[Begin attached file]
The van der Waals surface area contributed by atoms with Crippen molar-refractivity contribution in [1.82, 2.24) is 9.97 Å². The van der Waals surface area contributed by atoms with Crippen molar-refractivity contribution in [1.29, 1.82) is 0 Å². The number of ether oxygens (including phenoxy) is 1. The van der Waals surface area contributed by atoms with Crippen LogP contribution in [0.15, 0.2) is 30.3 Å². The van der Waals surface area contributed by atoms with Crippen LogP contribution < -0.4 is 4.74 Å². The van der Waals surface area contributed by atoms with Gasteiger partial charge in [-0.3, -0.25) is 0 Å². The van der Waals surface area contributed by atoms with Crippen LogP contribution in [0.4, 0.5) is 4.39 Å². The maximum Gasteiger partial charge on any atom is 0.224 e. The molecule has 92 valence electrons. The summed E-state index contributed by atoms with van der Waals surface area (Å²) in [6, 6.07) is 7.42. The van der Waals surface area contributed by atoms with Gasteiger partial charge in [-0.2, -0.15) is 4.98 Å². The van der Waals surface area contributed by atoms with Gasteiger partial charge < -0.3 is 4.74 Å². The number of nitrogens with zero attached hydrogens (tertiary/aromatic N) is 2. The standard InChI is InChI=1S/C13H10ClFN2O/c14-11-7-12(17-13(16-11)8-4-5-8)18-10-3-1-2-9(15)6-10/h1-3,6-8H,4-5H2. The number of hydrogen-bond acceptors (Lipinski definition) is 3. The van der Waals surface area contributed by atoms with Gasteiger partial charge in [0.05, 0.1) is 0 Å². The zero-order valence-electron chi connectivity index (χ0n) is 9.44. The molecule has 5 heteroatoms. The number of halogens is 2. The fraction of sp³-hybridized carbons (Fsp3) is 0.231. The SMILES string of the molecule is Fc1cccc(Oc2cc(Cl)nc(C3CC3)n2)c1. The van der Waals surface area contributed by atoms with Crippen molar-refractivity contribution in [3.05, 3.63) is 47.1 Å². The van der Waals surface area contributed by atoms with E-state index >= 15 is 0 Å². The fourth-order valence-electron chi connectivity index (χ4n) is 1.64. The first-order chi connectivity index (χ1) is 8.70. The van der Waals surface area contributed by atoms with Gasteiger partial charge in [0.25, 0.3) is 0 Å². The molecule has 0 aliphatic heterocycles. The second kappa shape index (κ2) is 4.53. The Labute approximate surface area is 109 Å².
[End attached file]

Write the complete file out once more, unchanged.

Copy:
The van der Waals surface area contributed by atoms with Crippen molar-refractivity contribution in [1.82, 2.24) is 9.97 Å². The van der Waals surface area contributed by atoms with Crippen molar-refractivity contribution in [1.29, 1.82) is 0 Å². The number of ether oxygens (including phenoxy) is 1. The van der Waals surface area contributed by atoms with Crippen LogP contribution in [0.15, 0.2) is 30.3 Å². The van der Waals surface area contributed by atoms with Crippen LogP contribution < -0.4 is 4.74 Å². The van der Waals surface area contributed by atoms with Gasteiger partial charge in [-0.3, -0.25) is 0 Å². The van der Waals surface area contributed by atoms with Crippen LogP contribution in [0.4, 0.5) is 4.39 Å². The maximum Gasteiger partial charge on any atom is 0.224 e. The molecule has 92 valence electrons. The summed E-state index contributed by atoms with van der Waals surface area (Å²) in [6, 6.07) is 7.42. The van der Waals surface area contributed by atoms with Gasteiger partial charge in [-0.2, -0.15) is 4.98 Å². The van der Waals surface area contributed by atoms with Gasteiger partial charge < -0.3 is 4.74 Å². The number of nitrogens with zero attached hydrogens (tertiary/aromatic N) is 2. The standard InChI is InChI=1S/C13H10ClFN2O/c14-11-7-12(17-13(16-11)8-4-5-8)18-10-3-1-2-9(15)6-10/h1-3,6-8H,4-5H2. The number of hydrogen-bond acceptors (Lipinski definition) is 3. The van der Waals surface area contributed by atoms with Gasteiger partial charge in [0.05, 0.1) is 0 Å². The zero-order valence-electron chi connectivity index (χ0n) is 9.44. The molecule has 5 heteroatoms. The number of halogens is 2. The fraction of sp³-hybridized carbons (Fsp3) is 0.231. The SMILES string of the molecule is Fc1cccc(Oc2cc(Cl)nc(C3CC3)n2)c1. The van der Waals surface area contributed by atoms with Crippen molar-refractivity contribution in [3.05, 3.63) is 47.1 Å². The van der Waals surface area contributed by atoms with E-state index >= 15 is 0 Å². The fourth-order valence-electron chi connectivity index (χ4n) is 1.64. The first-order chi connectivity index (χ1) is 8.70. The van der Waals surface area contributed by atoms with Gasteiger partial charge in [0.25, 0.3) is 0 Å². The molecule has 0 aliphatic heterocycles. The second kappa shape index (κ2) is 4.53. The Labute approximate surface area is 109 Å².